If anyone has been following the article I have written thusly, you will note that I have been educating you on the proper way to cook and eat in Kentucky. Seeing as the semester is nearly over, I believe that you are finally ready. Brace yourselves: it’s fried chicken time, y’all.
Now. Before we begin I want to make one thing clear: this is not a copycat recipe from that…. Place. This is not fast food chicken. This is not served in a paper tub. This is real Kentucky fried chicken, made from love and wonder, fried in happiness and the tears of angels.
I have been making fried chicken alongside my mother for about as long as Jesus has been risen from the dead. I cannot remember a time when a deep fryer full of oil didn’t sit under the island in my kitchen. Speaking of, pro tip: reuse your oil. It tastes even better the second time around.
Fried chicken seems to be a daunting task, but I must reassure you that it isn’t. All you need to get started are some basic ingredients and something to deep fry in: a deep cast iron skillet, a hefty pot, etc. Of course, once the vessel has been secured, it demands to be filled with enough oil to fully immerse the chicken when it is dropped into the pot. I recommend canola oil.
So. Fried chicken. We begin with, naturally, the chicken. I always love drumsticks, but breasts are incredible too. And if you’re in a special kind of mood, you can never go wrong with boneless and skinless chicken strips. Y’all seem to be really into that up here.
So. You have your oil, simmering away until it reaches 375 degrees. Measure this with a candy thermometer, and be sure not to heat it beyond that value. While it heats, prep your breading station.
You’re gonna need three bowls and a platter. Place your chicken (be sure it’s thawed!) on the platter and set it aside. Now, this next thing I’m going to say is very, very important. Like, very important. As important as Roseanna marrying Johnse. Pour your seasoned flour into the first bowl, being sure that this flour is Kentucky Kernel seasoned flour, available at any supermarket.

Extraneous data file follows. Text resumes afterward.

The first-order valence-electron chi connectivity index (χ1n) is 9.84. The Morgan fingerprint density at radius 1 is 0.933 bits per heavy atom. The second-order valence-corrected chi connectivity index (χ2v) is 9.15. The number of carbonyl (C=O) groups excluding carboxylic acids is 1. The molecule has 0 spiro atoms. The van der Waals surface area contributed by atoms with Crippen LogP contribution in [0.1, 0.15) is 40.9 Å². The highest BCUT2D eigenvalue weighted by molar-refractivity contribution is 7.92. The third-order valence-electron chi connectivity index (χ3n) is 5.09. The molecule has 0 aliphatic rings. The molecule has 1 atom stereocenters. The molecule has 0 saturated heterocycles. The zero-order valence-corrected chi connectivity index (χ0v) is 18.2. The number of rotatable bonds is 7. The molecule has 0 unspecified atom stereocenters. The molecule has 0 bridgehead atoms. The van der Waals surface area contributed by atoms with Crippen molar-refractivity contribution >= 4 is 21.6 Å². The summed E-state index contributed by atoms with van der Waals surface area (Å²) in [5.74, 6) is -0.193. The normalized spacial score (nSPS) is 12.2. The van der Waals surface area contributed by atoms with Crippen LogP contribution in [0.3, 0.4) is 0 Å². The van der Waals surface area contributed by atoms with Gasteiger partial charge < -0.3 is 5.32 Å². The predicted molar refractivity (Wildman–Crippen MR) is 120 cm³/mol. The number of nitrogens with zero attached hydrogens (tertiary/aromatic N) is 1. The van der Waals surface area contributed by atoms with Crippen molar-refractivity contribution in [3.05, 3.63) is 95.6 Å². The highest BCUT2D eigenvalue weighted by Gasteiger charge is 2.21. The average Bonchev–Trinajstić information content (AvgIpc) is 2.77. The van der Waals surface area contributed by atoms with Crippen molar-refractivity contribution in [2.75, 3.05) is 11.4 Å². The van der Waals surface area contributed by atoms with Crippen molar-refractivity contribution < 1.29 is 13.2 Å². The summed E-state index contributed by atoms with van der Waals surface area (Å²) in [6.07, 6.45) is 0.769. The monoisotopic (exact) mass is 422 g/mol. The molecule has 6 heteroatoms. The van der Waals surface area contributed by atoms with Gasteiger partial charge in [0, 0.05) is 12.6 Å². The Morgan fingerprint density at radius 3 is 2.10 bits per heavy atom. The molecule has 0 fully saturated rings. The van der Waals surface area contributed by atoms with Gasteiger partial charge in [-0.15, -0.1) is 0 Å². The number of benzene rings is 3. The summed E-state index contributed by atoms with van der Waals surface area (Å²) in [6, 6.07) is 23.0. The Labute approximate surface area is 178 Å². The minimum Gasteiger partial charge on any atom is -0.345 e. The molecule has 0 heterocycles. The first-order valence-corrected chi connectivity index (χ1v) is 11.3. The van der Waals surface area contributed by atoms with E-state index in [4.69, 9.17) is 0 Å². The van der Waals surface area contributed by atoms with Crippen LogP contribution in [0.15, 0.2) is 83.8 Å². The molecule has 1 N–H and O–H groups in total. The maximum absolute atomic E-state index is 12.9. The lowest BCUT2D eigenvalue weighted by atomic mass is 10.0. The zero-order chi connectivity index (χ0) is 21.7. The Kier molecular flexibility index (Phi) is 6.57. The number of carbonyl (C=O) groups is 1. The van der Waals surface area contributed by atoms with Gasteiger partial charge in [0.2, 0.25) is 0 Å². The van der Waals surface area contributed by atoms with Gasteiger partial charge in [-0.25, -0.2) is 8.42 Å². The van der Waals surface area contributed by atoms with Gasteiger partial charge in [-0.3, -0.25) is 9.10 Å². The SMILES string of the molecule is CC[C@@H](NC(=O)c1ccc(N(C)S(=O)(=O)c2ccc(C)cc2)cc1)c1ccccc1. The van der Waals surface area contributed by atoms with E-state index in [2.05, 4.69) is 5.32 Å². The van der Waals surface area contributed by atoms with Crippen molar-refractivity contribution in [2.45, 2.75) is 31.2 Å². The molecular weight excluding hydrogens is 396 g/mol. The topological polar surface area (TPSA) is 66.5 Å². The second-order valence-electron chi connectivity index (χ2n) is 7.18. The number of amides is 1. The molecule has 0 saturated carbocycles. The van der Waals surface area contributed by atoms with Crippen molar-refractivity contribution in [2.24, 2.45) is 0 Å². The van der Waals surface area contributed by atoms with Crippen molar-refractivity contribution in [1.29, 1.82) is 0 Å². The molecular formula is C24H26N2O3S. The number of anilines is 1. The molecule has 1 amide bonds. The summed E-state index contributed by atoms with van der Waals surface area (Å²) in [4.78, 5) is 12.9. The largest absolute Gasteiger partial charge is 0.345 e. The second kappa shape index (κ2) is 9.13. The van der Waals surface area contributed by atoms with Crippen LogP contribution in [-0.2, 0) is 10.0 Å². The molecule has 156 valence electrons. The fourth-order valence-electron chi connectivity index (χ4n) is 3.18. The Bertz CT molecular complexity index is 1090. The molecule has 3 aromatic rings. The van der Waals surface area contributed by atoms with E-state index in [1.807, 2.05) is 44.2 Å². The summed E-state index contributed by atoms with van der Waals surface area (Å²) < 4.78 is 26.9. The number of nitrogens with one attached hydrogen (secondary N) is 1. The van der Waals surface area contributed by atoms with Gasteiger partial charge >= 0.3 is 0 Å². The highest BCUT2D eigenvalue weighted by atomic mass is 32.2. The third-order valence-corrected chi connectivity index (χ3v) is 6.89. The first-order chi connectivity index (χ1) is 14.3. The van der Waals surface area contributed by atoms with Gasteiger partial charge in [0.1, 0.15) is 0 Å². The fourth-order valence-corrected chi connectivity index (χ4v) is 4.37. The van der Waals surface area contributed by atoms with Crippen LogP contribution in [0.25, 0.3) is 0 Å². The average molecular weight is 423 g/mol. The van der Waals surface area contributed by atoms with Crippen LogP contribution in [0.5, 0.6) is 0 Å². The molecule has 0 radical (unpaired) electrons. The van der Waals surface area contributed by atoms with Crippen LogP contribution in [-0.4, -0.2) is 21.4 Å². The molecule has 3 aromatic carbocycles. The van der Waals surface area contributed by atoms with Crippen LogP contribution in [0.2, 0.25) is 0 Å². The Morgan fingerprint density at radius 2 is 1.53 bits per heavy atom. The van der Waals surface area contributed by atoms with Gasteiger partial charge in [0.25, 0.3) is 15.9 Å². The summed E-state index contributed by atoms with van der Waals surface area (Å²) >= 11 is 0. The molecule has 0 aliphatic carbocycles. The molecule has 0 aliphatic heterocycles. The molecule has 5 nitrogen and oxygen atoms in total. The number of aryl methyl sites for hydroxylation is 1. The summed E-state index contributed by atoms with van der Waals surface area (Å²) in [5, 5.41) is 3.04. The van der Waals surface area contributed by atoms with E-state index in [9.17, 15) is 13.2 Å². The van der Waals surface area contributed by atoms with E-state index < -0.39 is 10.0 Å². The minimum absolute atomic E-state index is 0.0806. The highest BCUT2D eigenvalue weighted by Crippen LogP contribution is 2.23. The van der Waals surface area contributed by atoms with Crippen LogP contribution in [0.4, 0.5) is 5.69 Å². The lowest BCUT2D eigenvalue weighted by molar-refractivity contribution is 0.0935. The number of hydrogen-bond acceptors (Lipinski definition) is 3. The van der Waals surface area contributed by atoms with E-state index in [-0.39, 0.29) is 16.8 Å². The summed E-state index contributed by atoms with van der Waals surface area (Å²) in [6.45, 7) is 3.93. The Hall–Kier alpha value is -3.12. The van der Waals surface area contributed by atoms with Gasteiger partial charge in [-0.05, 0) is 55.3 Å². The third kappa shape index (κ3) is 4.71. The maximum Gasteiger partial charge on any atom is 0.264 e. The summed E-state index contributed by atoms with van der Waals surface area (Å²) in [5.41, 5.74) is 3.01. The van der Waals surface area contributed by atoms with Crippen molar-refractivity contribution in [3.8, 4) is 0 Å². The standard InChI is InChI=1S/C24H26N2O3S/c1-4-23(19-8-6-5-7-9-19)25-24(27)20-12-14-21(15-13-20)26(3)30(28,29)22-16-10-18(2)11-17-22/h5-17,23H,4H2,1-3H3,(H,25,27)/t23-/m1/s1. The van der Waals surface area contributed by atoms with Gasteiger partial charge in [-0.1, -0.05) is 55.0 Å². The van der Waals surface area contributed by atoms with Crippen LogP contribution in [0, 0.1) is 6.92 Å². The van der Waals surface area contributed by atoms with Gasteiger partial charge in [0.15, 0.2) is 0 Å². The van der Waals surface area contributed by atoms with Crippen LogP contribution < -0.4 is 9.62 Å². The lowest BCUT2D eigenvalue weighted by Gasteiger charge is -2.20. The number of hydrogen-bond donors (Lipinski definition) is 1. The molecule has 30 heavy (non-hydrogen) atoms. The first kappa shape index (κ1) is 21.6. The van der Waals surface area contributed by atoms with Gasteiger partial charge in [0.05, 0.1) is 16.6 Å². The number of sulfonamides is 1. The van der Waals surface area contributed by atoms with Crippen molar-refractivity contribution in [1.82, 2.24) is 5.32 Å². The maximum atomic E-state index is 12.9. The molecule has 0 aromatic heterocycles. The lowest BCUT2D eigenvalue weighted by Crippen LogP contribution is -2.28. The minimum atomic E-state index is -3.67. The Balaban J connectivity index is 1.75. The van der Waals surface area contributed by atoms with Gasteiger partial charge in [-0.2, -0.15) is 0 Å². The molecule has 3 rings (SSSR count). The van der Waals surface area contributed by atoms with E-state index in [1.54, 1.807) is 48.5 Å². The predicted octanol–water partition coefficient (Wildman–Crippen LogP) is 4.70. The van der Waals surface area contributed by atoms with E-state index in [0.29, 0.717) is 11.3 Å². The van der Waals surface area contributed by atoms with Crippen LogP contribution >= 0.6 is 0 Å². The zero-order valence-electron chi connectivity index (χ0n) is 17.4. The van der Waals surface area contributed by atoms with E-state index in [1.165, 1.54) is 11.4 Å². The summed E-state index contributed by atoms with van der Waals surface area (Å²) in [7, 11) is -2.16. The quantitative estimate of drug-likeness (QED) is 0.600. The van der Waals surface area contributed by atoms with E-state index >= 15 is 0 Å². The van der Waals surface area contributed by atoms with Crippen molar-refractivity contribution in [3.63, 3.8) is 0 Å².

“But Alex!” you scream, after a moment of stunned silence. “I thought everything was better homemade!”
Well, you’re mostly correct, because most things are. This is not one of those things. Kentucky Kernel has a blend of spices which cannot ever be topped. Trust me on this one: use Kentucky Kernel.
Beat three whole eggs into the second bowl and add a splash of milk. Set this bowl beside the first. In the third bowl add more of the seasoned flour, and place it next to the egg bowl. Set a clean platter next to this final bowl.
Now comes the fun part: assembly line chicken breading. Take a piece of chicken, dredge it in the flour, then the egg wash, then the other bowl of flour. Repeat as many times as it necessary, until you have enough chicken to fill (but not crowd) the hot oil.
With the chicken breaded, place it gently into the hot oil. Check the chicken occasionally, using a slotted spoon to pull it out, and look for the breading to become golden brown.
Unfortunately, there is no clear way to tell that the chicken is wholly done. Ninety percent of the time, the “when it’s golden it’s delicious” rule holds, but to double check just pull out the chicken and pierce it with a knife, making sure the chicken is not pink. If you do this for the largest piece in the bunch, then you can be sure the rest are done as well.
Place the chicken on a plate lined with paper towels to drain the excess oil. Eat while still warm, being sure to close your eyes and make that “mngh” sound as you bite for full effect.
Shit tons of oil (preferably canola)
Kentucky Kernel seasoned flour
Splash of milk
I’m only a fan of my gmas fried chicken, until this recipe!! Mouth watering, the flavor just burst!! Thank you for this:)
Why is Kentucky Kernal flour made in the North???? In Illinois…really?
I so enjoy your site and your recipes. Would you please consider adding a print option so we can enjoy your recipes a little more easily. Thank you.